BERMAN: And Dr. Sharfstein, you talk about the need for testing. Serious scaled-up testing that also deals with contact tracing, the ability to chase down all the contacts from people who have had it before. Explain this.

SHARFSTEIN: Well, it's really important to understand with this -- this disease is that it's kind of -- it's hidden. So it takes a couple weeks for people to get sick.

So what you're seeing at any moment of time, in terms of people in the hospital, is just the beginning of a wave that's about to hit. And we don't want to be surprised. If we start to reopen, we don't want to wait to see whether the emergency room's filled up. Because by then, we're going to have a month of many, many patients coming in that could swamp, again, the ability of the healthcare system to care for patients.

So what that means is we have to be able to spot very early any new outbreaks, any new surges so that we can, you know, turn things down before it gets so bad. And testing is the key to that. We have to be able to see whether the disease is spreading.

And then, if possible, we have to isolate every single person who is positive, find their contacts, help them quarantine. And what that does is it prevents it from spreading further. So if we can spot it early, we can intervene before it starts to spread and we need to tell everyone to go back home again.

CAMEROTA: Juliette, can you just play this out for me? What happens if on May 1 -- that's the date that the president has used for when he'd like to see things try to begin to open, if on May 1, President Trump announces that he's relaxing the federal guidelines, but governors like those in New York or Michigan or California, and mayors say, no? And they say, we say that we are not going to reopen businesses, and we still are issuing a stay-at-home order? Who wins?

KAYYEM: The governors and mayors will win, absence of extraordinary measure by the president to maybe, you know, do it under some sort of war effort or national -- national security emergency effort.


I think the president wants to be able to say that he's opening things up and wants to be -- and wants to defer to the governors, who know better.

And so the governors, because the Constitution has a governance system that has public safety, public health, and quarantine powers residing mostly in -- in gubernatorial powers, so a state like Massachusetts or California decides these things, that -- that the president could say whatever he wants. If the governor of Massachusetts or California doesn't want to do it, they don't have to.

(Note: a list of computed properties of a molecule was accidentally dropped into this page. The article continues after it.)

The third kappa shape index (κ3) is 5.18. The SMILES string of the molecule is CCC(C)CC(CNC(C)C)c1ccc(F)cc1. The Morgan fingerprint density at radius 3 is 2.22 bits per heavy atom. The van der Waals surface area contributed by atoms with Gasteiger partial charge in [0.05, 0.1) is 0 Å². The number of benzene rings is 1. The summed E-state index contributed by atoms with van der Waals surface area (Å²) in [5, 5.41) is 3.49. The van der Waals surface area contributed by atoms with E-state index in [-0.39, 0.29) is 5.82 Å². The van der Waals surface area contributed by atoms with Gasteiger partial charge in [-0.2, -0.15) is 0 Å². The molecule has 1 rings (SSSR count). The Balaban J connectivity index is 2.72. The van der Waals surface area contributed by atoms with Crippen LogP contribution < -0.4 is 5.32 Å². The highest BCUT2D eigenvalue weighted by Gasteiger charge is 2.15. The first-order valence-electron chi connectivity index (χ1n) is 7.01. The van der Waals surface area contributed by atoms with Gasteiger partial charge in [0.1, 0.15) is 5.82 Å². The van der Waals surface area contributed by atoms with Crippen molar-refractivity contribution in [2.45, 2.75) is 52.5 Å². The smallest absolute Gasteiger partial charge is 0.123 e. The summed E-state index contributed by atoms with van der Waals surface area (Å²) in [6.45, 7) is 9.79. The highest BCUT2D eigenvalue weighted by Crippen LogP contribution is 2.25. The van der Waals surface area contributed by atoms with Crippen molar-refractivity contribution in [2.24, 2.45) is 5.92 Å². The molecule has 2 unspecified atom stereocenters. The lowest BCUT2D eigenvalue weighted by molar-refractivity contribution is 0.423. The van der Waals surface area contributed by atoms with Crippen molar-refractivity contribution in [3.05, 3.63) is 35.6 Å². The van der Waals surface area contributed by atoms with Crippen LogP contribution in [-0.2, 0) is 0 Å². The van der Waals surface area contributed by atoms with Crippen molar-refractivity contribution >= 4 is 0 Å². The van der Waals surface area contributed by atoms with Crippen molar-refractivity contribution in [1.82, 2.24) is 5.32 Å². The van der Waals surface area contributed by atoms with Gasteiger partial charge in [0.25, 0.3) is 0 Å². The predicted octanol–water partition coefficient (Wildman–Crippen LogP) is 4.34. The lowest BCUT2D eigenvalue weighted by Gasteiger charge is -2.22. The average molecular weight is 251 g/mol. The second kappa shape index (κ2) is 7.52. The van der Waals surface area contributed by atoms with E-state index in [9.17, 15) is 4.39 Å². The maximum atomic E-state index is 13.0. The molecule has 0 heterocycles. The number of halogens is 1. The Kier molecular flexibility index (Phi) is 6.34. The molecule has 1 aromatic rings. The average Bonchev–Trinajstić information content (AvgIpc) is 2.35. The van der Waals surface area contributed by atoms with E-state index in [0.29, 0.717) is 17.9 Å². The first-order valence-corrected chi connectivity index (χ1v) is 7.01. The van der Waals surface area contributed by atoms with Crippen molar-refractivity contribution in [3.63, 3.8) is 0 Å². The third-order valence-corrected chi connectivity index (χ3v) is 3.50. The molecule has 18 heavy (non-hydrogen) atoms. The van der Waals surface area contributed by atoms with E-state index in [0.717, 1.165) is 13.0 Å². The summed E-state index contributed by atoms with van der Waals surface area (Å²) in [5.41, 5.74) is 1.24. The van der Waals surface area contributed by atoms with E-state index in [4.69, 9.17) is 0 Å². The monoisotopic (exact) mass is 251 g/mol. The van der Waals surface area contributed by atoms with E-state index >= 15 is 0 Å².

The interesting point is the mayors. What you are seeing is mayors leaning in, as we've seen in San Francisco, where that mayor leaned in early and saved a lot of lives.

Some mayors are in conflict with their governors. We're seeing that in Florida and other states. That's going to be a real tension if a governor wants to open up and a mayor says, You know what? I'm in Miami. I'm not opening up these beaches. And we'll have to see how that resolves itself.

But the president seems to believe that he has this authority, and he doesn't. And I think he's just trying to cater to a crowd.

CAMEROTA: OK. That's really interesting information. Thank you very much. Juliette Kayyem, Dr. Sharfstein, we appreciate the information.

Also, we have other breaking news we need to get to right now, because at least 13 people are dead as tornadoes tear through several states in the southeast U.S. Hundreds of thousands of people are waking up this morning without power.

CNN meteorologist Chad Myers is tracking all of this for us.

Gosh, this looks bad, Chad.

CHAD MYERS, CNN METEOROLOGIST: Alisyn, it was an ugly day yesterday. One storm after another. Some of them spinning up within five minutes of being nothing. So very little warning on some.

But the very, very big ones. The likely, the EF-4 or maybe bigger. They had lots of lead time. People had got out of the way. But some houses are almost gone. Where do you get out of the way here?

Here are the numbers here: 39 tornadoes on the ground. Now, that number may go up or down depending when the survey crews go out. It's going to be a long survey here. Almost 250 severe wind reports with this.

And it's not over. We still have tornado watches all the way from Hampton Roads right on down to Tallahassee. And we still have severe thunderstorm warnings going on at this hour moving through Atlanta, but moving toward Charleston, toward Savannah. Out of High Point and Greensboro and moving off to the east into Raleigh and eventually even into even Richmond, Virginia.

Here are the warnings. Everywhere that you see an orange box, that's a severe thunderstorm warning with a wind over 60 to 70 miles per hour. And then those purple boxes, not that far west of Charleston, that's the tornado warnings. They are still going on at this hour.

Typically, we see the storms die off around sunset. These did not. And they will not. They will continue to move to the east into Charleston by late morning, even into the New York City area. Think about this. Anywhere from D.C. to New York to Boston, all the islands will have wind gusts to 70 miles per hour. Those trees are saturated with rain, and we will see power lines down for sure across the northeast.